- Predominantly, enhancing the productivity of aquaculture and fisheries with respect to marine and inland sources was one of the major aims of Blue Revolution
- Various entrepreneurship developments were also promoted by the Blue Revolution scheme in private investments, public private partnership along with financial institutions.
Also Read: What is the Black Revolution?
Objectives of Blue Revolution
Blue Revolution targeted the augmentation of aquaculture so that it can enhance the economic condition of India and also contribute towards the food and nutritional security. Along with this, the mission emphasized sustainable utilisation of water resources for the development of fisheries. Here are some objectives of the scheme-
- Tripling the production of fisheries in India inland as well as the marine sector by the year 2020
- Advancement of the fisheries into a modern industry by incorporating the use of new technologies and mechanism
- To enhance the income of fisher and fish farmers by encouraging active participation
- Ensuring food and nutritional security in the nation
- By using e-commerce, technologies and various other innovations; enhancing the income of fishers
Also Read: What is Golden Revolution?
Outcomes of Blue Revolution in India
With the success of the Blue Revolution, a major improvement was seen in the aquaculture and fisheries sector. Here are some of the outcomes that were seen with the use of marketing, fish breeding and rearing-
- The annual growth of 14.8% was recorded as compared to the global average of 75% across the fish products
- From 60,000 tonnes, the Indian Fisheries Sector grew to 4.7 million tonnes of fishes including 1.6 million tonnes of fish from freshwater.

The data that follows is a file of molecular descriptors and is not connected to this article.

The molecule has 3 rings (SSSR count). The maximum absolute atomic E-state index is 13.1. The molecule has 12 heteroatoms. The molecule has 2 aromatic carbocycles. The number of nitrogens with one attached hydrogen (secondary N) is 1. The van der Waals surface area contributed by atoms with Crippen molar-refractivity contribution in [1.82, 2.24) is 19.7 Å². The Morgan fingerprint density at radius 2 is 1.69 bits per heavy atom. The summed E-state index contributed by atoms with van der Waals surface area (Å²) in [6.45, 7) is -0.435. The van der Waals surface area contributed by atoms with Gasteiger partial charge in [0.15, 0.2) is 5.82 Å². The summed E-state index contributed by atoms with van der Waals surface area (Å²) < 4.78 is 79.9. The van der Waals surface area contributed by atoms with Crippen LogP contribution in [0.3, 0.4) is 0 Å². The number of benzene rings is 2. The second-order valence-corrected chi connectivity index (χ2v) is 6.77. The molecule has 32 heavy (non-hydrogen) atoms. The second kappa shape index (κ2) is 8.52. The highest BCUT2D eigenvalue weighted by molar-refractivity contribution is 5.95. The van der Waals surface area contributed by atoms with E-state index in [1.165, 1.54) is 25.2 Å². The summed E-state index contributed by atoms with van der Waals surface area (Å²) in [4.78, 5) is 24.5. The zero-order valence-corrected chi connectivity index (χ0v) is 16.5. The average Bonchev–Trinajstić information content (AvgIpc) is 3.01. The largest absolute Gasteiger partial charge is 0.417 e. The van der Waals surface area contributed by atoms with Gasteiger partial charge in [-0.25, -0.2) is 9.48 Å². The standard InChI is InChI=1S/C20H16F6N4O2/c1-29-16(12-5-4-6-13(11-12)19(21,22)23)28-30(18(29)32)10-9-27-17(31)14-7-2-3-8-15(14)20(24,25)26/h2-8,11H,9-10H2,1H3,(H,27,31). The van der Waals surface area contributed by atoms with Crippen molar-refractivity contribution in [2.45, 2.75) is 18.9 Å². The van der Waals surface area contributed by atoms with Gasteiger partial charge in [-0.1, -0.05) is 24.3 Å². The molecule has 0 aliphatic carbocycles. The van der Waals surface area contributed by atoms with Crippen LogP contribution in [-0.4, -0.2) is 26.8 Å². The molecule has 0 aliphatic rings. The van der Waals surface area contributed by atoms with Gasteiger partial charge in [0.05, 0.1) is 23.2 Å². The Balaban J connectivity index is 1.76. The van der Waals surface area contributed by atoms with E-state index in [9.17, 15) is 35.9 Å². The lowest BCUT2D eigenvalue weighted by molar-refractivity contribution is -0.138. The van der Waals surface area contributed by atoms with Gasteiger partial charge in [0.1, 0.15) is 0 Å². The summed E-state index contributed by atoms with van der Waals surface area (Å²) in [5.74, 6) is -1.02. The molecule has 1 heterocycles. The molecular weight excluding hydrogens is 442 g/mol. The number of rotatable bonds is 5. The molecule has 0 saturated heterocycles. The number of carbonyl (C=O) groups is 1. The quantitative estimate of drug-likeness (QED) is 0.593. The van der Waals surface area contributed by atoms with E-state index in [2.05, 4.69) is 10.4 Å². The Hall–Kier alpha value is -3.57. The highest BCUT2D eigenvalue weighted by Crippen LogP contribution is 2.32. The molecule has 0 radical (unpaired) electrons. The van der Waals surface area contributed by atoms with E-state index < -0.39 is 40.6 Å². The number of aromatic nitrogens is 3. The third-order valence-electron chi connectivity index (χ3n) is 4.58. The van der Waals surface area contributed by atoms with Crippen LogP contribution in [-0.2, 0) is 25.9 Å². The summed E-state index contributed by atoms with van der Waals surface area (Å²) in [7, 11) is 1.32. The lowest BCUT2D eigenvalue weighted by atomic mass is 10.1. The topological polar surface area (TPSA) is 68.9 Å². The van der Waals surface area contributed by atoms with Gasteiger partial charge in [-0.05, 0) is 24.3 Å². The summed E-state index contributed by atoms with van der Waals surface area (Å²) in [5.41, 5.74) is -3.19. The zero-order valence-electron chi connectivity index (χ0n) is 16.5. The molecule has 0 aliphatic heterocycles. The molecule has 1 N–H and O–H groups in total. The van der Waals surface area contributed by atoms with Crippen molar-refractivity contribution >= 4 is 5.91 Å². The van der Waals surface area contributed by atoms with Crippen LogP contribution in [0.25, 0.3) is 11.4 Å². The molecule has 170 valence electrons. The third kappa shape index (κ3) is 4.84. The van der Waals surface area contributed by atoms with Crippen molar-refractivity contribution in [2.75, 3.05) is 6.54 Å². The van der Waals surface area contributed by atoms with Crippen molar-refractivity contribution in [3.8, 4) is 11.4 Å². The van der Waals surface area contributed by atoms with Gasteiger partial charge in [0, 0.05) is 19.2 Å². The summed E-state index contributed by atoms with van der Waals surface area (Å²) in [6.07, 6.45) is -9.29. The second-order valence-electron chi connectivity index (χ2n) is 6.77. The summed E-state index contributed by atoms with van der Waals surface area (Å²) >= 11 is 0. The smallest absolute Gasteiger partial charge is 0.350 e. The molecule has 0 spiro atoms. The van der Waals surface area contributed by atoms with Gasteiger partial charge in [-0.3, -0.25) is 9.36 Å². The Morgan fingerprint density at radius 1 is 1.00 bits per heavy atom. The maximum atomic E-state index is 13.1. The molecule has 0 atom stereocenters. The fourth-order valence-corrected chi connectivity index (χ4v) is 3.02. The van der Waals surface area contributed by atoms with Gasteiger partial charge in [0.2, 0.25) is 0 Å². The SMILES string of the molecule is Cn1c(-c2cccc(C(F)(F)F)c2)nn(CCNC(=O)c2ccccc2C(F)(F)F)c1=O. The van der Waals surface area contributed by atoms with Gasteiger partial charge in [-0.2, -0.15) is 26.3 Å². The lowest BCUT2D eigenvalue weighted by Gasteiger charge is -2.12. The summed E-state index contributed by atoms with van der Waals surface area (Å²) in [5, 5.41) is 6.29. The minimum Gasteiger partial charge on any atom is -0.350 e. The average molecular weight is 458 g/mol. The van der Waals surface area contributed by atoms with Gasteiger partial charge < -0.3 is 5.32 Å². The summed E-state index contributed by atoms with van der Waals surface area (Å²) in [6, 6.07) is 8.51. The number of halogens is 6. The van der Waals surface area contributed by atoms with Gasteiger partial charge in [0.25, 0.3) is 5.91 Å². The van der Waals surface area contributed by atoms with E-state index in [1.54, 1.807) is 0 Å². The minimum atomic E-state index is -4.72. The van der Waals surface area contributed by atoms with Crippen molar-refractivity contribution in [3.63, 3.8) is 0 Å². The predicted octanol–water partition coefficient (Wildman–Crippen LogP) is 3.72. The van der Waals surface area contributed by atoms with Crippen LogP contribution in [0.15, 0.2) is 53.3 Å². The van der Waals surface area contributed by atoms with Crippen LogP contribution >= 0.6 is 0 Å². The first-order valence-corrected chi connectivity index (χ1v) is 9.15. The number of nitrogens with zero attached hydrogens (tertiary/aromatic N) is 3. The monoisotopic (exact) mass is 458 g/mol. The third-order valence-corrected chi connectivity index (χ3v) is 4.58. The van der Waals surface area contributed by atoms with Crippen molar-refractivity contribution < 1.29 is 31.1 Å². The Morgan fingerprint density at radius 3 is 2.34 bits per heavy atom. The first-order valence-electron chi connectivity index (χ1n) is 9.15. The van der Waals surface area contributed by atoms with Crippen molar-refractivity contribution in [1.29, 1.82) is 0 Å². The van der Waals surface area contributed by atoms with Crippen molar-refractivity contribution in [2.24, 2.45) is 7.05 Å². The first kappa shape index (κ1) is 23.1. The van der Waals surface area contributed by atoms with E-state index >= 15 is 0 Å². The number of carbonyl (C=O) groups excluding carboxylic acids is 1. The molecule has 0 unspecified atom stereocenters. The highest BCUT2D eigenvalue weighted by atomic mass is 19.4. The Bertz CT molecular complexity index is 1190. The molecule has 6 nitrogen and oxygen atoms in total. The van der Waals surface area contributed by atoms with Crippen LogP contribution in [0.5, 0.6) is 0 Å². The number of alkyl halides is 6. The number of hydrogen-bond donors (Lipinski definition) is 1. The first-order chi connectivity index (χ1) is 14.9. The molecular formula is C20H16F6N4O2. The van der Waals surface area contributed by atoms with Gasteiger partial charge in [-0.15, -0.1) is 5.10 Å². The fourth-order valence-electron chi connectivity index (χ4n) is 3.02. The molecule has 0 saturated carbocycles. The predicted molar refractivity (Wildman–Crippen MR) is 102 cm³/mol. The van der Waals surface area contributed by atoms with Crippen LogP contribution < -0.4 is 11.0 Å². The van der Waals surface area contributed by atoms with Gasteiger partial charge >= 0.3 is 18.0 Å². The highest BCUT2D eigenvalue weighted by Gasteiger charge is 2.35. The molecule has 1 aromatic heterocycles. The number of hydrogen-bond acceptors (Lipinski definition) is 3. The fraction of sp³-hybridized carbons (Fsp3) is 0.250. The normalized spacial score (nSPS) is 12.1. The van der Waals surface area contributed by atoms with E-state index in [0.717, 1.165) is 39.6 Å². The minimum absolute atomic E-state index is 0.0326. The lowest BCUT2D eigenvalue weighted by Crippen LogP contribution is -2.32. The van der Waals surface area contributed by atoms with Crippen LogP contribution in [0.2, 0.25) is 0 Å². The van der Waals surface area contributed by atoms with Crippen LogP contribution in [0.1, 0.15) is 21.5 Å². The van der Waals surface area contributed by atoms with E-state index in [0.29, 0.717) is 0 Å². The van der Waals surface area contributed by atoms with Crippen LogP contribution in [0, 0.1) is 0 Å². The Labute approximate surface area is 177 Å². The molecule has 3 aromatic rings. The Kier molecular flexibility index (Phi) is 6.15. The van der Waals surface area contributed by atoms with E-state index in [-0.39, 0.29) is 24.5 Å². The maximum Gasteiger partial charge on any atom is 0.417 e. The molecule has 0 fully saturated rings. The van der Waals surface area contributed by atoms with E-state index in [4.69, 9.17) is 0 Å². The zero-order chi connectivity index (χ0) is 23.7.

- Fishery became India’s largest export with the growth rate of 6% to 10%
- Contribution of 1% and 5% to India’s GDP and Agricultural GDP respectively
Books on Blue Revolution in India
- Sustainable Blue Revolution in India: Way Forward by Shenoy
- Blue Revolution: Integrated Land and Water Resources Management by Ian R. Calder
- Confronting the Blue Revolution: Industrial Aquaculture and Sustainability in the Global South Md Saidul Islam
- A Text Book of Fish Biology & Fisheries
- Handbook of Fisheries and Aquaculture
Questions and Answers for UPSC
Blue Revolution also called Neel Kranti Mission, in India was launched around 1985 by Dr Arun Krishnsan and Dr Hiralal Chaudhari. They are also known as the fathers of the Blue Revolution. Its main objective was to enhance the production of fish, marine products and introduce technological improvements in fishery and aquaculture in India.
Dr Arun Krishnsan and Dr Hiralal Chaudhari spearheaded the blue revolution in India.
National Fisheries Development Board (NFDB) and its activities
Strengthening of Database & Geographical Information System of the Fisheries SectorDevelopment of Inland Fisheries and Aquaculture
National Scheme of Welfare of Fishermen
Development of Marine Fisheries, Infrastructure and Post-Harvest Operations
Monitoring, Control and Surveillance (MCS) and other need-based Interventions
Institutional Arrangement for Fisheries Sector
Blue revolution has led to an annual growth of 14.8% was recorded as compared to the global average of 75% across the fish products
From 60,000 tonnes, the Indian Fisheries Sector grew to 4.7 million tonnes of fishes including 1.6 million tonnes of fish from freshwater.
Fishery became India’s largest export with a growth rate of 6% to 10%
Contribution of 1% and 5% to India’s GDP and Agricultural GDP respectively
That was all about the Blue Revolution in India. If you are looking for a unique course in aquaculture and struggling to find a suitable one then get in touch with our experts at Leverage Edu and get guidance in choosing the right program. Sign up for an e-meeting with us!